by John Grey
I can have nothing in the sky
so I pick conch shells from the sea-shore,
rocks from the field,
yellow tulips out of the garden.
Though my hands reach for
sun, stars, moon,
a great distance begins at the tip of my fingers.
The earth, though, is never closer.
I can grasp what I want
but the ease of it
destroys my wanting.
Give me a sun to press against my ear
and hear its fire,
a star to skim glowing across a lake,
a moon to shimmer at the end
of ad outrageous stem.
And you wonder at my hesitance
to take you in my arms.
For the love is where I must decide...
are you earthen, are you of the heavens?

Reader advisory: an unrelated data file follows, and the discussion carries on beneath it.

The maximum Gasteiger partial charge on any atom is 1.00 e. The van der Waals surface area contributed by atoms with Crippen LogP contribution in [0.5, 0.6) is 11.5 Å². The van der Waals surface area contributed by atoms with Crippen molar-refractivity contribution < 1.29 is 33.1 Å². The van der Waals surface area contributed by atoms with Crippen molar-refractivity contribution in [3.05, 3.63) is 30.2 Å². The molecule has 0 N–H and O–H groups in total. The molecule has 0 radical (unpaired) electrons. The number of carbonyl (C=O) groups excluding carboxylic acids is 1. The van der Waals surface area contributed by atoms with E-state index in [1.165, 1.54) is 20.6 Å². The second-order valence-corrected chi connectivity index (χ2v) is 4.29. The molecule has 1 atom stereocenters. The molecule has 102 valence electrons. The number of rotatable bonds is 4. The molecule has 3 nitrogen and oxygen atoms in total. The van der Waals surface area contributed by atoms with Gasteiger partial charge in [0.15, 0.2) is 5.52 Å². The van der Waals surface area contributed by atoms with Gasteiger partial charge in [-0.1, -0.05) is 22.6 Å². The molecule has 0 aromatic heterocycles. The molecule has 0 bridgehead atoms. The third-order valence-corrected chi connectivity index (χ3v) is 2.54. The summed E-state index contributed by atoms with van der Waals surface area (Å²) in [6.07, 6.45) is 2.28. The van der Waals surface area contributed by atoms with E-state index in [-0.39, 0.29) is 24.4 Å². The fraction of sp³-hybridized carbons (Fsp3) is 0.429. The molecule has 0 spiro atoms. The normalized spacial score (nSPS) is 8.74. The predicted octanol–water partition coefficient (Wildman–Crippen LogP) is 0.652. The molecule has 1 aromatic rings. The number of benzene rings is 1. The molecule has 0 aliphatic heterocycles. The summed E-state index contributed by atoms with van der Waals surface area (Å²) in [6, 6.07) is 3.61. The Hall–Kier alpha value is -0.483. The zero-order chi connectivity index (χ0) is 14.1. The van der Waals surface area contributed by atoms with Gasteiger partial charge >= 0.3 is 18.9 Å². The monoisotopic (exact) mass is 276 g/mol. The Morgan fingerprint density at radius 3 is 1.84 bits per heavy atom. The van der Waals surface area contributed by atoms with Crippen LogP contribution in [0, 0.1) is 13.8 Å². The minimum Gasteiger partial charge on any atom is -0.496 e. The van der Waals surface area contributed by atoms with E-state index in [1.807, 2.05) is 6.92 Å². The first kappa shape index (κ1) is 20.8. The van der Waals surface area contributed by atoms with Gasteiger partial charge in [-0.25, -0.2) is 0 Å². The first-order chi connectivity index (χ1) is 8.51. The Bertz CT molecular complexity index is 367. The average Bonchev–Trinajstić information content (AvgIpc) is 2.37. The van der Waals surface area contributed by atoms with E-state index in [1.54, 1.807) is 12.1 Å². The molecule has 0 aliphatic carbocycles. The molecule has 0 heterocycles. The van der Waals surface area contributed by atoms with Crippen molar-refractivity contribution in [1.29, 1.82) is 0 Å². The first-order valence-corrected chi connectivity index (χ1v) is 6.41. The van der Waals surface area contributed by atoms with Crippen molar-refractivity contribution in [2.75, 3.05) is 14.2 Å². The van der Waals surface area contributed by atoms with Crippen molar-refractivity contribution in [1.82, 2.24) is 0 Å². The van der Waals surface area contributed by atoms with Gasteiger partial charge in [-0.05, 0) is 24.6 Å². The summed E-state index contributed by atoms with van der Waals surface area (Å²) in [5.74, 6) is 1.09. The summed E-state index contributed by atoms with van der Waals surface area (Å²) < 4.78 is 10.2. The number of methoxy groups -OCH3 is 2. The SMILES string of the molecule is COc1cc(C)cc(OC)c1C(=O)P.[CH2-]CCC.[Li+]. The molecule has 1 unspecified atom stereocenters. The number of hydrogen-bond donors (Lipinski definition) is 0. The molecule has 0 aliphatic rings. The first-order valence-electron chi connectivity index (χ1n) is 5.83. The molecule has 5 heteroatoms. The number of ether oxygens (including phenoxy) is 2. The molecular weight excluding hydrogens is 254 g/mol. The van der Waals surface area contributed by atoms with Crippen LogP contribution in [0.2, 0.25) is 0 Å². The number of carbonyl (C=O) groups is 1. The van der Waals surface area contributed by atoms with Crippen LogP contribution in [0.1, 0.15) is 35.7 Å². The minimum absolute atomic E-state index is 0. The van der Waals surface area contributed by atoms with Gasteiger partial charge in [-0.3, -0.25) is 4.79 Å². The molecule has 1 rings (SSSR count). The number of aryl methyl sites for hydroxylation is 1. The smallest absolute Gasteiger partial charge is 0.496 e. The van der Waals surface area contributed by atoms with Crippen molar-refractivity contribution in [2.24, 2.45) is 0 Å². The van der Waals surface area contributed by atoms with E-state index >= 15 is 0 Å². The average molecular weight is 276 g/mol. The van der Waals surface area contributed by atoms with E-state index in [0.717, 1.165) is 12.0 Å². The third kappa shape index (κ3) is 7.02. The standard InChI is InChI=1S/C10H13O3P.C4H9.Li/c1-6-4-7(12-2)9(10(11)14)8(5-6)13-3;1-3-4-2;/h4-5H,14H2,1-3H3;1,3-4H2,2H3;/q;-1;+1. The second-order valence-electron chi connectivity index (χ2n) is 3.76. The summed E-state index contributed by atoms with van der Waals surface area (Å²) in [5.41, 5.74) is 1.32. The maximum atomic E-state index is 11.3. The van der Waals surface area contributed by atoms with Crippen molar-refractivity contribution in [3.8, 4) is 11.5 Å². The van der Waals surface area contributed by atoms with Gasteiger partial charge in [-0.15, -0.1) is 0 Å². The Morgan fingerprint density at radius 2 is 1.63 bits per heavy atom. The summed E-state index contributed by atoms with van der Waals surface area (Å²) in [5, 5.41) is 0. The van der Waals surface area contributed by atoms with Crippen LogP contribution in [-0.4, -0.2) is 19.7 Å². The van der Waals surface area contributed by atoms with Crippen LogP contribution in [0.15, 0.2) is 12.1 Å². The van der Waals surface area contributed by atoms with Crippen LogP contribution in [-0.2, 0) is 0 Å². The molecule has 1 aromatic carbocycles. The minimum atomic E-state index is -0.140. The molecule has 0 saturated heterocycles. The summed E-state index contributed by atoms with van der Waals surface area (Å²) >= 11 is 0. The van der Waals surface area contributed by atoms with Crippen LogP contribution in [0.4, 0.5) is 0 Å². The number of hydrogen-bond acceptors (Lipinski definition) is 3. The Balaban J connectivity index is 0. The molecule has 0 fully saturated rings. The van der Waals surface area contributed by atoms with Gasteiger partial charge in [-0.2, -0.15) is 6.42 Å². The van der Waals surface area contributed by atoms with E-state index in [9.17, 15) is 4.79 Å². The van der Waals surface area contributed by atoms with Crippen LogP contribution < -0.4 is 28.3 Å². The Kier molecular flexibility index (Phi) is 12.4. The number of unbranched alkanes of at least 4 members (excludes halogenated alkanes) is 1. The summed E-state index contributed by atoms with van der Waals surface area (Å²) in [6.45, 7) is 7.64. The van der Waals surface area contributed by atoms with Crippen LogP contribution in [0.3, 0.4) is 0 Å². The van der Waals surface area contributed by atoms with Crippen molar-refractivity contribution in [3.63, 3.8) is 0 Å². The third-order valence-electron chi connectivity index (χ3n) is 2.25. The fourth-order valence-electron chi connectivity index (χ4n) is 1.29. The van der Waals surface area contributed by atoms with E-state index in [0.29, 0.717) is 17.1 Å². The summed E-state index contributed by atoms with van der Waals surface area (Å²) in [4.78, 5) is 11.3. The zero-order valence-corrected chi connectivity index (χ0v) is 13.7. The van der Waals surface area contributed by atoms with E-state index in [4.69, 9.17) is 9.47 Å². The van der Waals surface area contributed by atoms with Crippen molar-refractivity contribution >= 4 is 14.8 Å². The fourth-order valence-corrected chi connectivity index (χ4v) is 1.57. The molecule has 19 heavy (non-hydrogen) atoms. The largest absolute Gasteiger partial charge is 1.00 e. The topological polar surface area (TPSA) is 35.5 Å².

Vision, touch, have been this road before.
But are they gravity
or are they flight?
© 2009 John Grey
John Grey has been published recently in the Georgetown Review, Connecticut Review, South Carolina Review and The Pedestal, with work upcoming in Poetry East and The Pinch.
Find more by John Grey in the Author Index.
Comment on this story in the Aphelion Forum
Return to Aphelion's Index page.